Today’s Army must maintain equipment we have

| May 16, 2014 | 0 Comments
Ganacias

Ganacias

Command Sgt. Maj. Patrick M. Ganacias
84th Engineer Battalion, 130th Eng. Brigade
8th Theater Sustainment Command
As leaders in the Army, we must strive to be the very best in our profession by developing our future leaders, building the team and accomplishing the mission.
Engineers cannot execute the latter without our equipment.
Most Soldiers may think of a pre-9/11 Army when they hear “bridging the basics” or “how it used to be.” Bridging the basics is about a basic fundamental of Soldiering. It’s about one of the key fundamentals of leadership. It’s about the basics of maintaining assigned
equipment.
Being at war for the past 13 years has taken a toll on both deployed and rear detachment equipment. One of the basic fundamentals we need to get back into is equipment maintenance. This warfighting capability can and will impact unit readiness.
It’s time to re-engage the Command Maintenance Discipline Program (CMDP) and understand its purpose for all units.
All users of military equipment must take the time to read the regulations, standard operating procedures and technical manuals in order to effectively reinforce the standards of maintaining equipment readiness. The purpose of the CMDP is to establish maintenance discipline as regulatory guidance and to standardize maintenance requirements.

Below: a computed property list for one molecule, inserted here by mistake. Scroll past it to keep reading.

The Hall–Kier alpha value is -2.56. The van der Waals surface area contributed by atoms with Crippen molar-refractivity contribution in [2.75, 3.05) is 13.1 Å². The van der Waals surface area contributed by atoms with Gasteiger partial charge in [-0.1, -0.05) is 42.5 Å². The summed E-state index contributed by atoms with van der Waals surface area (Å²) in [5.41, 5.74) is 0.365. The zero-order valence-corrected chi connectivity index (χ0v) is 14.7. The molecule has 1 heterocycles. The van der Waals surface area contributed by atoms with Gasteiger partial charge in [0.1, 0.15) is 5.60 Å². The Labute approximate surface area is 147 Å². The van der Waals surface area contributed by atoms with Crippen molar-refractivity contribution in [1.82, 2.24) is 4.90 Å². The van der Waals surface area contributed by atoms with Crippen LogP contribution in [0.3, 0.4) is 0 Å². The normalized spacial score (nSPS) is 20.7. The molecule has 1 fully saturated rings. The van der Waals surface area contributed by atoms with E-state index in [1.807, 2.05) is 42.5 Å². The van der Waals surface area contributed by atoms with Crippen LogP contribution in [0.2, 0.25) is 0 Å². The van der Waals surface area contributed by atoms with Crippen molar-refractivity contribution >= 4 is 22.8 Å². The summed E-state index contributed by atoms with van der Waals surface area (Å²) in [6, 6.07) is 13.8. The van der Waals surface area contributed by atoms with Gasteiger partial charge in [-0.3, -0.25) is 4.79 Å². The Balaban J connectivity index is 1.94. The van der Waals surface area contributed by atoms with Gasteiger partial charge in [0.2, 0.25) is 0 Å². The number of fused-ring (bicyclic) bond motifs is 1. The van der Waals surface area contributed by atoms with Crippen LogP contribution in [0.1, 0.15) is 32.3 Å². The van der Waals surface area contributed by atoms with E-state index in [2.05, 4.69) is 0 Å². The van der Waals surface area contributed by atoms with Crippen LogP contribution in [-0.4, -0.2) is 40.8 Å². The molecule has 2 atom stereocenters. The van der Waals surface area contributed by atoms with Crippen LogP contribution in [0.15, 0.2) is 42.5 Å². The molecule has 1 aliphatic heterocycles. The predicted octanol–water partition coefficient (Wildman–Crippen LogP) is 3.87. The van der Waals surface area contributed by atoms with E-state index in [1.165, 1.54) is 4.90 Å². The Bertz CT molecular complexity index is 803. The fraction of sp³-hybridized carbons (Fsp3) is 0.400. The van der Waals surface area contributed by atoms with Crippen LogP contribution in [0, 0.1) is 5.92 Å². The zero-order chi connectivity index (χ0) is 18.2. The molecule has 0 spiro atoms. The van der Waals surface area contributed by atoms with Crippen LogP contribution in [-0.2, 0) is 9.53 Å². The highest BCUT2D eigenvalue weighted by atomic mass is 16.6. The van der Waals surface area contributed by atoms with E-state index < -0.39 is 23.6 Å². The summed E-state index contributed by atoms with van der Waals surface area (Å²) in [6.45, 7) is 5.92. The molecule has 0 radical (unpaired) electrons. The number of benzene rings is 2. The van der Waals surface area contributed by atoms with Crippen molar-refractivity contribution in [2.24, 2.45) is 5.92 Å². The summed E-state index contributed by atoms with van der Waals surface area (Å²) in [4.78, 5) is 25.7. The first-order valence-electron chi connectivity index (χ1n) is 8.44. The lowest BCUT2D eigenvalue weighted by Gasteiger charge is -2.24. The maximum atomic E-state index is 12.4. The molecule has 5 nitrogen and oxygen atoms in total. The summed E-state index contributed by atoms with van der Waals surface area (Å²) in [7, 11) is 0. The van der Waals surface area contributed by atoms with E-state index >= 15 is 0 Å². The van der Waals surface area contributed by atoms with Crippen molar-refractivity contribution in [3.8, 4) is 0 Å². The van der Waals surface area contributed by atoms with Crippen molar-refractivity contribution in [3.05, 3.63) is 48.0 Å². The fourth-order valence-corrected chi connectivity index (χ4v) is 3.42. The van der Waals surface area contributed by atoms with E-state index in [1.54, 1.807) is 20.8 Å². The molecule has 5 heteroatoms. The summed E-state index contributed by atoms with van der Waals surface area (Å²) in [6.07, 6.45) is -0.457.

The CMDP provides unit personnel with a listing of maintenance policy requirements, which serves as a checklist for internal management controls and eliminates repeat findings of noncompliance with policy.
As a result, CMDP makes the unit more efficient with respect to time management and predictability for Soldiers and their training.
How do we get back to the basics of equipment maintenance, you ask?
The first thing is to understand your role. The operator or crew assigned to the equipment is responsible for conducting preventive maintenance checks and services (PMCS) and annotating deficiencies on the equipment inspection and maintenance worksheet, DA Form 5988E or DA Form 2404.
The operator is often the first to detect changes to the equipment’s condition and performance. PMCS is crucial to the success of unit maintenance operations; therefore, first-line supervisors should remain actively engaged during such process.
By conducting quality assurance and quality control, maintenance personnel will ensure the right part is ordered to repair the deficiency and update equipment status in TAMMS, or The Army Maintenance Management System. Often, the mechanics are also responsible for installing the parts as they arrive. Therefore, unit leaders must supervise maintenance operations to ensure that operators, crews and maintenance personnel work as a team to sustain equipment to standard.
The method in which the 84th Engineer Battalion will ensure equipment maintenance discipline is by focusing on bridging the basics by incorporating maintenance discipline into leader development programs, changing the culture by enforcing standards and accountability, and conducting CMDP evaluations. All personnel are responsible for maintaining assigned equipment and to ensure its serviceability and operational readiness.
Today, as the Army downsizes and operates under budgetary restrictions, leaders must execute due diligence and take care of our existing equipment and resources.
Our current equipment may be the only equipment we get for a long time. Hence, all Soldiers must reinforce standards to bridge the basics of PMCS.

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Category: News, Standing Columns

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